In certain circumstances, some criminal defendants may be entitled to an acquittal — even when the prosecution has proven all elements of their case. This is what’s known as using an “affirmative defense.”
Understanding what an affirmative defense is and what qualifies as an affirmative defense under North Carolina law is imperative to ensuring the best outcome for your case. By finding a knowledgeable criminal defense attorney to help build your affirmative defense, you’ll have a better chance at earning the outcome you desire.
Alcohol and Drug Crimes
An affirmative defense is different from other criminal defenses in that the defendant admits to committing the crime of which they’ve been accused. The crux of the argument in an affirmative defense case isn’t whether or not the defendant committed the crime, but whether or not they had a legally justifiable reason for doing so.
Affirmative defenses are usually only used when the defendant concedes that the prosecution is able to prove all elements of the crime beyond a reasonable doubt. The goal of an affirmative defense is to prove to the jury that the defendant had a good reason for following through with the crime.
There are a number of unique circumstances protected by law which can be used as an affirmative defense in a criminal trial. These include:
Also referred to as “choice-of-lesser-evils,” necessity can be used as an affirmative defense if the defendant feels they were justified in violating the law due to a belief that:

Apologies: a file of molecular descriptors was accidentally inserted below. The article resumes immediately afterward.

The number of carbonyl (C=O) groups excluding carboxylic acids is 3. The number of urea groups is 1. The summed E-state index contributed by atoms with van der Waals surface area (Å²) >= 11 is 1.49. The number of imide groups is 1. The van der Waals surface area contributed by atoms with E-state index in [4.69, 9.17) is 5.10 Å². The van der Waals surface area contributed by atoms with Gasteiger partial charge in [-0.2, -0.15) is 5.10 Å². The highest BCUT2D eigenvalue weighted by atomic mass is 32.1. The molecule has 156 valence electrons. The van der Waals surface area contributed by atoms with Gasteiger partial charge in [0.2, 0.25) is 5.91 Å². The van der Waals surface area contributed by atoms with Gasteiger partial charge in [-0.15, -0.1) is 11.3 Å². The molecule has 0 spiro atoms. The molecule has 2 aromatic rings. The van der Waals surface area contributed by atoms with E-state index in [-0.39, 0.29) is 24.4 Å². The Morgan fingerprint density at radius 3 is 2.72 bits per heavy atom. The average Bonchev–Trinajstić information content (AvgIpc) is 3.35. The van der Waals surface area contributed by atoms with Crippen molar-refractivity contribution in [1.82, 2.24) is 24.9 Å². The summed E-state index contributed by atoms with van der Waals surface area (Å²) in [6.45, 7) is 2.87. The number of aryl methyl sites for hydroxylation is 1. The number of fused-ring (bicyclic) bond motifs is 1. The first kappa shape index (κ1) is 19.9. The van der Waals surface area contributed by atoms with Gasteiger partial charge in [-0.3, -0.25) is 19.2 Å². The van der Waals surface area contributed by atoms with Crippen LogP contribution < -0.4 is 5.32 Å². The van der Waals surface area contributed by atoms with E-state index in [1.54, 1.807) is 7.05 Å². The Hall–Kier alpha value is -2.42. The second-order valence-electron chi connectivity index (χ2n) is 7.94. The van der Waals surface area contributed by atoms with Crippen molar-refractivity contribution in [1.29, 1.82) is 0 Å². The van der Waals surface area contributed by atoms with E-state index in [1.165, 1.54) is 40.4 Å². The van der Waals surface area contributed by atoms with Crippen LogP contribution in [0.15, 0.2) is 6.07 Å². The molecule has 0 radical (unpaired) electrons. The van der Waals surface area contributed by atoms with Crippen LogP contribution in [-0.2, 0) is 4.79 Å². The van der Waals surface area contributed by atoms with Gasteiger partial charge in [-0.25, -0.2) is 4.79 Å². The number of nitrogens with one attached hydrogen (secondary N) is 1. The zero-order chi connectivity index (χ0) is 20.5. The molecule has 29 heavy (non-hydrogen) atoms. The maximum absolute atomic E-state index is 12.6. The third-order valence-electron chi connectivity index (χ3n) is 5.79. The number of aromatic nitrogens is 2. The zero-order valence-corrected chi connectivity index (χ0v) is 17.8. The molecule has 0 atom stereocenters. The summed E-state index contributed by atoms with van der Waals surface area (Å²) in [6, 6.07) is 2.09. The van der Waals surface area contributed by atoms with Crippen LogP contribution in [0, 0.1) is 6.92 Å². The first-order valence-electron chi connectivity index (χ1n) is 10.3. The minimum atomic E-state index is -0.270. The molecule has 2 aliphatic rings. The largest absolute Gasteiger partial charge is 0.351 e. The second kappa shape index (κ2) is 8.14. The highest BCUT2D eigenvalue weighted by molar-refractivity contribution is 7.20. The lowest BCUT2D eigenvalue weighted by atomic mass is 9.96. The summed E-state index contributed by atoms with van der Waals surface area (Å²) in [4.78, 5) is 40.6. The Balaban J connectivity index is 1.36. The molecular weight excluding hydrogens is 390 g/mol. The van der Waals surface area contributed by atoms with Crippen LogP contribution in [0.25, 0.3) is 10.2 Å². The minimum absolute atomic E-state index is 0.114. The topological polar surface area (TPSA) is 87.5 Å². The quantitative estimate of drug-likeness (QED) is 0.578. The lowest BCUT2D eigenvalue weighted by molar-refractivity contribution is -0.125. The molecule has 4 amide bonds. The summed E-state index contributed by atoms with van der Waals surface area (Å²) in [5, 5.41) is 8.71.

One of the requirements of a necessity affirmative defense is that the defendant did not contribute to or cause the threat of harm themselves. Only when all of these requirements are met can this defense be applicable. Because necessity requires the crime committed to be less severe than the threat of imminent harm, homicide cases do not qualify for using such an affirmative defense.
Similar to necessity, duress is an affirmative defense that’s typically used when the defendant feels compelled to break the law based on an unlawful threat of imminent death or bodily injury. Again, homicide cases do not qualify for such affirmative defenses as the crime committed outweighs the perceived threat experienced by the defendant. In order to use duress as an affirmative defense, the defendant must be able to prove that they did everything within their means to escape or avoid committing the crime without being harmed.
The self-defense affirmative defense is used when the defendant has used reasonable force or defensive force in order to protect their life or the lives of others. In certain circumstances, this may include the use of deadly force.
Self-defense cases can only be established if the defendant is able to prove:
In some cases, the defendant may also need to illustrate that they performed their “duty to retreat” in order to avoid the threat. North Carolina operates under common law, meaning a person is entitle to the right of self-defense and the use of deadly force without having to retreat in any space they lawfully occupy.